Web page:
C. not solely for the convenience of the Member, his or her Provider; and
D. the most appropriate supply or level of care which can safely be provided to Member. When applied to the care of an Inpatient, it further means that services for the Member's medical symptoms or conditions require that the services cannot be safely provided to the Member as an Outpatient.
For the definition of Medically Necessary, “standards of good medical practice” means standards that are based on credible scientific evidence published in peer-reviewed medical literature generally recognized by the relevant medical community, and physician specialty society recommendations, and the views of medical practitioners practicing in relevant clinical areas and any other relevant factors. BCBSMS makes no payment for services, treatments, procedures, equipment, drugs, devices, items or supplies which are not documented to be Medically Necessary. The fact that a Physician or other Provider has prescribed, ordered, recommended, or approved a service or supply does not in itself, make it Medically Necessary.
Investigative is defined as the use of any treatment procedure, facility, equipment, drug, device, or supply not yet recognized as a generally accepted standard of good medical practice for the treatment of the condition being treated and; therefore, is not considered medically necessary. For the definition of Investigative, “generally accepted standards of medical practice” means standards that are based on credible scientific evidence published in peer-reviewed medical literature generally recognized by the relevant medical community, and physician specialty society recommendations, and the views of medical practitioners practicing in relevant clinical areas and any other relevant factors. In order for equipment, devices, drugs or supplies [i.e, technologies], to be considered not investigative, the technology must have final approval from the appropriate governmental bodies, and scientific evidence must permit conclusions concerning the effect of the technology on health outcomes, and the technology must improve the net health outcome, and the technology must be as beneficial as any established alternative and the improvement must be attainable outside the testing/investigational setting.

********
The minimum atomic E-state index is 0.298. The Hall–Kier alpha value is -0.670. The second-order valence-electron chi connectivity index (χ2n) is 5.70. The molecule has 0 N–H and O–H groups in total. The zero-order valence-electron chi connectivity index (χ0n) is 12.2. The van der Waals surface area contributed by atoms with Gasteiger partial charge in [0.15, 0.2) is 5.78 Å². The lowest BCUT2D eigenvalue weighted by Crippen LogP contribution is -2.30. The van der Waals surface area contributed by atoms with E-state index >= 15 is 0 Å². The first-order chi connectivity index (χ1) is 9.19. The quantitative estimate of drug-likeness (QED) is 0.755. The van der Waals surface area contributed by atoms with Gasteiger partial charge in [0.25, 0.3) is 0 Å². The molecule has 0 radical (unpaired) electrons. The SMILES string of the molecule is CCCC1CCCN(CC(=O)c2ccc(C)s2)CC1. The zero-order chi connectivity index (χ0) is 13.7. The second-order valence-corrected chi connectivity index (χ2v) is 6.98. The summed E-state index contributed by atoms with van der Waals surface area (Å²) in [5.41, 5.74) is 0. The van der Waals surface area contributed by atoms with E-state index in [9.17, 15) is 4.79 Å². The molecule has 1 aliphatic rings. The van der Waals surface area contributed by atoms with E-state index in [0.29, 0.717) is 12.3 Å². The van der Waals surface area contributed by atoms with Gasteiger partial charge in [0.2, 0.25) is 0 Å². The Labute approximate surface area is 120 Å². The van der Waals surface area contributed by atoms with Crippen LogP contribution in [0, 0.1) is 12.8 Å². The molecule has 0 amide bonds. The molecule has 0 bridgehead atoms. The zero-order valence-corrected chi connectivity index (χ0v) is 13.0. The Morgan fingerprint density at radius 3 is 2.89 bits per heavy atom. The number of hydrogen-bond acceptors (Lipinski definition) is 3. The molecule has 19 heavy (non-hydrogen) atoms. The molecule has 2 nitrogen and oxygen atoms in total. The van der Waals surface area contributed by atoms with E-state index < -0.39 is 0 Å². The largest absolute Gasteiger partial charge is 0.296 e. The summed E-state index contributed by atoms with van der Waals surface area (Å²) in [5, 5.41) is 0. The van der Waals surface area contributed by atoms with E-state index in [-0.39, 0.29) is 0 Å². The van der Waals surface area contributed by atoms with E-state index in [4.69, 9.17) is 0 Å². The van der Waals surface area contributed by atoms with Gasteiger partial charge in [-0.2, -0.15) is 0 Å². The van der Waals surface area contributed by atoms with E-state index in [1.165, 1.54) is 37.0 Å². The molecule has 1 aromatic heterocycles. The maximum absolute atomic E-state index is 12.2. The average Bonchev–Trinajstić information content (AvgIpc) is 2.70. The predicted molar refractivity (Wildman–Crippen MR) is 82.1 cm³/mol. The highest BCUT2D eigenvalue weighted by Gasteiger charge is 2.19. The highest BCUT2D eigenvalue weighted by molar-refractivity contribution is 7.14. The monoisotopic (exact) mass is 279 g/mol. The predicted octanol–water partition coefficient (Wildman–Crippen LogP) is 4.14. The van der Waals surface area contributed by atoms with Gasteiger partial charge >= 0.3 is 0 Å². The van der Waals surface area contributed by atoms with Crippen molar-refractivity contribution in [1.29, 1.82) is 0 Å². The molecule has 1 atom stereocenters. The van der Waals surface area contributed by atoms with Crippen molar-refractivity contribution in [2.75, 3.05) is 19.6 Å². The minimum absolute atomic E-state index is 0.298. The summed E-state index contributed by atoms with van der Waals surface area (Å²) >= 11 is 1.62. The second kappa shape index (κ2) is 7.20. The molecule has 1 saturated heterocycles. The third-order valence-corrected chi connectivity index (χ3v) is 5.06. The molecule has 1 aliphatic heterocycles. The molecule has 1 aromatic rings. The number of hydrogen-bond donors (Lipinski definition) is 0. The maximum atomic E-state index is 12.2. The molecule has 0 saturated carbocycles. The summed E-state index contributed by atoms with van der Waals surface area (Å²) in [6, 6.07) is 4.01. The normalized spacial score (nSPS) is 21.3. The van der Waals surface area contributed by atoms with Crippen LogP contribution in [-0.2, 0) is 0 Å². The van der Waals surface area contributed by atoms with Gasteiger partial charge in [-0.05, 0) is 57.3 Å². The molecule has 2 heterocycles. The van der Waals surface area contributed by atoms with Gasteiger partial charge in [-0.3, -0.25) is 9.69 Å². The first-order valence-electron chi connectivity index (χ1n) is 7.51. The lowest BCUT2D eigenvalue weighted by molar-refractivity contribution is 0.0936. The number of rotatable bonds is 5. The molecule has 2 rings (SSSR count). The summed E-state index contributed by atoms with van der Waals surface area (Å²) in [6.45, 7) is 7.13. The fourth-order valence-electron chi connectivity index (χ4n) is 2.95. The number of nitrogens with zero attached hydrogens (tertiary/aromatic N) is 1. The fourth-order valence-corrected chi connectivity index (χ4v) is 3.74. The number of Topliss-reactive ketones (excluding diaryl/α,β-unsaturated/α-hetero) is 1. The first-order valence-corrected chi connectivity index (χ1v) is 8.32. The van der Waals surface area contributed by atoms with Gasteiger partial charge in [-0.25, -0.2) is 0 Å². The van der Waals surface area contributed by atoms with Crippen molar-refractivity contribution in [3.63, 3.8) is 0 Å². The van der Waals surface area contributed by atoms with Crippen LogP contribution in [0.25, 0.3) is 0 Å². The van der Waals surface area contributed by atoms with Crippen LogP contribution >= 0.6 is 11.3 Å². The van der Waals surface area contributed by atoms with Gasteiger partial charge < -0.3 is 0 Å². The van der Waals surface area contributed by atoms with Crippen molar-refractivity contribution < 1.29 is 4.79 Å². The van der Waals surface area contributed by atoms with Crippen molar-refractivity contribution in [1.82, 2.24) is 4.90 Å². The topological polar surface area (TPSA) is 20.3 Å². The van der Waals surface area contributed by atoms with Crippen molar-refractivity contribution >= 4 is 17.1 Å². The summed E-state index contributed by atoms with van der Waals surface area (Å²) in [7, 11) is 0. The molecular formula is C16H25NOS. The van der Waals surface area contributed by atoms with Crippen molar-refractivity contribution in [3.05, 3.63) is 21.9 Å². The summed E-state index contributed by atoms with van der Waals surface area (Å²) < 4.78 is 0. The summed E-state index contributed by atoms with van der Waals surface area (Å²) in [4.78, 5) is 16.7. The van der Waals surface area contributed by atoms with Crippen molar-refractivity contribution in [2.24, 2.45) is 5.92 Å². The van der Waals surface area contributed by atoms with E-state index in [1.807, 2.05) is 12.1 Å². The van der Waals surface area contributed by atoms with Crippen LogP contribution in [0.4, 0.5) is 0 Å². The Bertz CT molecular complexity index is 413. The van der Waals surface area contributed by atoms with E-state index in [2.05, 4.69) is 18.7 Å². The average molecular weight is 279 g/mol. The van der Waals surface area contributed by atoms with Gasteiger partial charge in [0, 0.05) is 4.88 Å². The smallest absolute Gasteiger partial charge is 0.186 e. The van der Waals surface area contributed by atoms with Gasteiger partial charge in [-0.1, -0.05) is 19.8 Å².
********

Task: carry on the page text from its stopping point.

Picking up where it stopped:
The coverage guidelines outlined in the Medical Policy Manual should not be used in lieu of the Member's specific benefit plan language.
POLICY HISTORY11/2001: Approved by Medical Policy Advisory Committee (MPAC)
3/6/2002: Prior authorization through Case Management added
4/18/2002: Type of Service and Place of Service deleted
5/29/2002: Code Reference section updated
10/25/2005: Code Reference section updated, CPT code 48146 deleted from covered codes, ICD9 Procedure codes 52.51 - 52.59, 52.6, 52.86 deleted from covered codes, HCPCS codes G0341 and G0342 added to covered codes
1/4/2007: Policy reviewed, investigational statement per allogeneic transplant for type 1 diabetes added
1/9/2007: Code reference section updated. CPT codes 0141T, 0142T, 0143T, G0343, and S2102 added to the non-covered codes. CPT codes G0341 and G0342 moved to non-covered
4/23/2009: Policy reviewed, no changes
07/15/2010: Policy description updated to include information regarding autologous islet transplantation. Policy statement unchanged.
08/02/2011: Policy reviewed; no changes.
07/17/2012: Policy reviewed; no changes.
10/23/2013: Policy reviewed; no changes.
06/17/2014: Policy reviewed; description updated regarding primary risk factors for chronic pancreatitis. Policy statement unchanged.
08/27/2015: Code Reference section updated for ICD-10. Removed deleted CPT codes 0141T, 0142T, and 0143T.
10/01/2015: Policy reviewed; no changes to policy statements. Policy Guidelines updated to add medically necessary and investigative definitions.
Blue Cross Blue Shield Association policy # 7.03.12
CODE REFERENCEThis may not be a comprehensive list of procedure codes applicable to this policy.
The code(s) listed below are ONLY medically necessary if the procedure is performed according to the "Policy" section of this document.